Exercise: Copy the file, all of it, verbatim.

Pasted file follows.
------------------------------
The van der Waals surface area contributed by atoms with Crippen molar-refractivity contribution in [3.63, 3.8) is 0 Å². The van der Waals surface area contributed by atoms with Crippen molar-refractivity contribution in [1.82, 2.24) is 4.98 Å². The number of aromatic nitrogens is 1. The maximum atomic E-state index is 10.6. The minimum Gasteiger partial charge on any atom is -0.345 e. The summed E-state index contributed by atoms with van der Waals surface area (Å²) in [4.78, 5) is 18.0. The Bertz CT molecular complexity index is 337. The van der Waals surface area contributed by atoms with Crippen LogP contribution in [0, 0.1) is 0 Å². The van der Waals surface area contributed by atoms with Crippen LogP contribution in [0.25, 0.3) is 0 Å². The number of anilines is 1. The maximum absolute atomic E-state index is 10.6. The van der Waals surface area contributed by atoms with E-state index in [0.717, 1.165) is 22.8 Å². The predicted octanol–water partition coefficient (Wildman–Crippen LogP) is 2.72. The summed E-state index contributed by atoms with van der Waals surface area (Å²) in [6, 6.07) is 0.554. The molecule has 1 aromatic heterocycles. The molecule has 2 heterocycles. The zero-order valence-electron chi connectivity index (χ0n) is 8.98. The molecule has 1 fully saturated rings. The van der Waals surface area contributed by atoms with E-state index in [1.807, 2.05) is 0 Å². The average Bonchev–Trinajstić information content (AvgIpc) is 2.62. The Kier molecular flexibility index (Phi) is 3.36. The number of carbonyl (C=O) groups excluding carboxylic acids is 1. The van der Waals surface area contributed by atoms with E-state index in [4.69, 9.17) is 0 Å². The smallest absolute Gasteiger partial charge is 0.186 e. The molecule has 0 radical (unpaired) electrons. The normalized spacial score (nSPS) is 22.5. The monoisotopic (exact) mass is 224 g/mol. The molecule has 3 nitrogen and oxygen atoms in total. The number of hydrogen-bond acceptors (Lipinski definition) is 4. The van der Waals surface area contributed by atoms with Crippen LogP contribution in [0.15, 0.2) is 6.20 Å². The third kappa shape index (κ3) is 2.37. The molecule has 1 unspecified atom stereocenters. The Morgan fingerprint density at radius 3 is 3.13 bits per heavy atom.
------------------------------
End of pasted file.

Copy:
The van der Waals surface area contributed by atoms with Crippen molar-refractivity contribution in [3.63, 3.8) is 0 Å². The van der Waals surface area contributed by atoms with Crippen molar-refractivity contribution in [1.82, 2.24) is 4.98 Å². The number of aromatic nitrogens is 1. The maximum atomic E-state index is 10.6. The minimum Gasteiger partial charge on any atom is -0.345 e. The summed E-state index contributed by atoms with van der Waals surface area (Å²) in [4.78, 5) is 18.0. The Bertz CT molecular complexity index is 337. The van der Waals surface area contributed by atoms with Crippen LogP contribution in [0, 0.1) is 0 Å². The van der Waals surface area contributed by atoms with Crippen LogP contribution in [0.25, 0.3) is 0 Å². The number of anilines is 1. The maximum absolute atomic E-state index is 10.6. The van der Waals surface area contributed by atoms with E-state index in [0.717, 1.165) is 22.8 Å². The predicted octanol–water partition coefficient (Wildman–Crippen LogP) is 2.72. The summed E-state index contributed by atoms with van der Waals surface area (Å²) in [6, 6.07) is 0.554. The molecule has 1 aromatic heterocycles. The molecule has 2 heterocycles. The zero-order valence-electron chi connectivity index (χ0n) is 8.98. The molecule has 1 fully saturated rings. The van der Waals surface area contributed by atoms with E-state index in [1.807, 2.05) is 0 Å². The average Bonchev–Trinajstić information content (AvgIpc) is 2.62. The Kier molecular flexibility index (Phi) is 3.36. The number of carbonyl (C=O) groups excluding carboxylic acids is 1. The van der Waals surface area contributed by atoms with E-state index in [4.69, 9.17) is 0 Å². The smallest absolute Gasteiger partial charge is 0.186 e. The molecule has 0 radical (unpaired) electrons. The normalized spacial score (nSPS) is 22.5. The monoisotopic (exact) mass is 224 g/mol. The molecule has 3 nitrogen and oxygen atoms in total. The number of hydrogen-bond acceptors (Lipinski definition) is 4. The van der Waals surface area contributed by atoms with Crippen LogP contribution in [0.15, 0.2) is 6.20 Å². The third kappa shape index (κ3) is 2.37. The molecule has 1 unspecified atom stereocenters. The Morgan fingerprint density at radius 3 is 3.13 bits per heavy atom.